One of the remedies that can keep private firms afloat is solid corporate governance structures.
This is according to a new global study published by Deloitte, which finds that 32 percent of respondents from such firms should hire an external board of directors.
” Not only do they bring invaluable experience to the firm, but they also add an external perspective and are detached from the internal ties,” states the report.
Examples of such private firms include globally, Wal-Mart, Volkswagen, Reliance Industries, Tata Consultancy and Samsung Electronics, based on a report by Credit Suisse.
Locally, an example includes Kenafric Industries.
Also present during the launch of the Deloitte report was the Chief Executive Officer of the Kenya Association of Manufacturers (KAM), Ms Phyllis Wakiaga who said that private firms are valuable because of the innovative quality that they present to businesses in the continent.
” Investors who seek to build agile strategies in African businesses have sought out SME’s as they have become a reliable area that can be able to meet the needs of different communities,” she said.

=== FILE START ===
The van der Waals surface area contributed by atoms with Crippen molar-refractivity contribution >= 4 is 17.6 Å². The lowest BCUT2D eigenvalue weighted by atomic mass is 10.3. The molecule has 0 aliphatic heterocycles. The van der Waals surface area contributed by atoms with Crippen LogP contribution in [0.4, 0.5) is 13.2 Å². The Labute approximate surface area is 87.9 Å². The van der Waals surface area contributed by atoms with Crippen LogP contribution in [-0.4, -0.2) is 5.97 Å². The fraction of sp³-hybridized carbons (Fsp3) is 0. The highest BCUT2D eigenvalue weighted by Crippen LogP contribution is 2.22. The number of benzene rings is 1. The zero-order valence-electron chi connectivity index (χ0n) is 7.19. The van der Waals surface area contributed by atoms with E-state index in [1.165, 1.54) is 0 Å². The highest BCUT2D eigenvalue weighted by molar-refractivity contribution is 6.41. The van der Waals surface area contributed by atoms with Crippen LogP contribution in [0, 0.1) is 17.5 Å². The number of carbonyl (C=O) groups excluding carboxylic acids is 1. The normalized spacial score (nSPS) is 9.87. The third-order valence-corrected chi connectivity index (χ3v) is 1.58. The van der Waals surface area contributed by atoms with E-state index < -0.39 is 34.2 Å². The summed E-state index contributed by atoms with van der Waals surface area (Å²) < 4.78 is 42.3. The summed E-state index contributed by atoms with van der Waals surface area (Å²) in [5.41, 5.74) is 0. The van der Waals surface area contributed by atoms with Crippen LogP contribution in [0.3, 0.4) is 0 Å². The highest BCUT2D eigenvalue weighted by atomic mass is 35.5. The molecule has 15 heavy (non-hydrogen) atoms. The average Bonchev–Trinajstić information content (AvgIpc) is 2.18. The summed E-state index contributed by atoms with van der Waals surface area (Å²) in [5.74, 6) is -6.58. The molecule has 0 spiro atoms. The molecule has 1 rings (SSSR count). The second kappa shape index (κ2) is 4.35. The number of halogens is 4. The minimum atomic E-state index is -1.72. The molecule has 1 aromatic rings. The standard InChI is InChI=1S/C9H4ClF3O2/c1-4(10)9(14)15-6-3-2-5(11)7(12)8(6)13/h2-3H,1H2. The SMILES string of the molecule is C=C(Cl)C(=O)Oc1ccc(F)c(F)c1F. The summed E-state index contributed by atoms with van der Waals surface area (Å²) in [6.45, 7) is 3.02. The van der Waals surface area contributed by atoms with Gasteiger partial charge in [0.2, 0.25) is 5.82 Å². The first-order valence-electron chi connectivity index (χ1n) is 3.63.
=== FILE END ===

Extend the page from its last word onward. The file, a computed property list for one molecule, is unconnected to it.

But when it comes to succession plans on leadership, only 26 percent of respondents from private firms, such as those owned by family members, had made plans for C-Suite vacancies, such as those for the position of Chief Executive Officer ( CEO), while 19 percent had positions for the Chief Financial Officer ( CFO).
According to the Deloitte study, a private firm that has a succession plan in place helps it to tackle crises and thus stay competitive in the market.
But sustaining a private firm also requires a commitment to strategy, observes the Deloitte study. Strategy involves going beyond what the firm does to assessing the environment such as competitors as well as prospecting for future opportunities to grow, such as in terms of digital disruption, which is key to mapping out where the firm is headed.
Over 50 percent of respondents in the study say that they have a formal strategic plan in their private firms.
Out of these, 71 percent of these firms have a formal strategic plans for either the next two or five years.
Deloitte has come up with what it terms to be a “Zoom in / Zoom Out” approach whose essence is to advise private firms in conjunction with their board members on such aspects as its vision, competition, technological advancements and ways to add more value to its brand of customers.
According to the report, Zooming Out is about having a long-term vision of how private firms intend to approach the market at times utilizing qualitative data. According to the Deloitte study, 52 percent of respondent private firms have a long-term plan for the next decade or two.
Conversely, the Zooming In approach is more ad hoc, and is more about how a private firm would be able to grasp opportunities, such as staying in vogue while simultaneously ensuring that the firm is focused on its long term vision.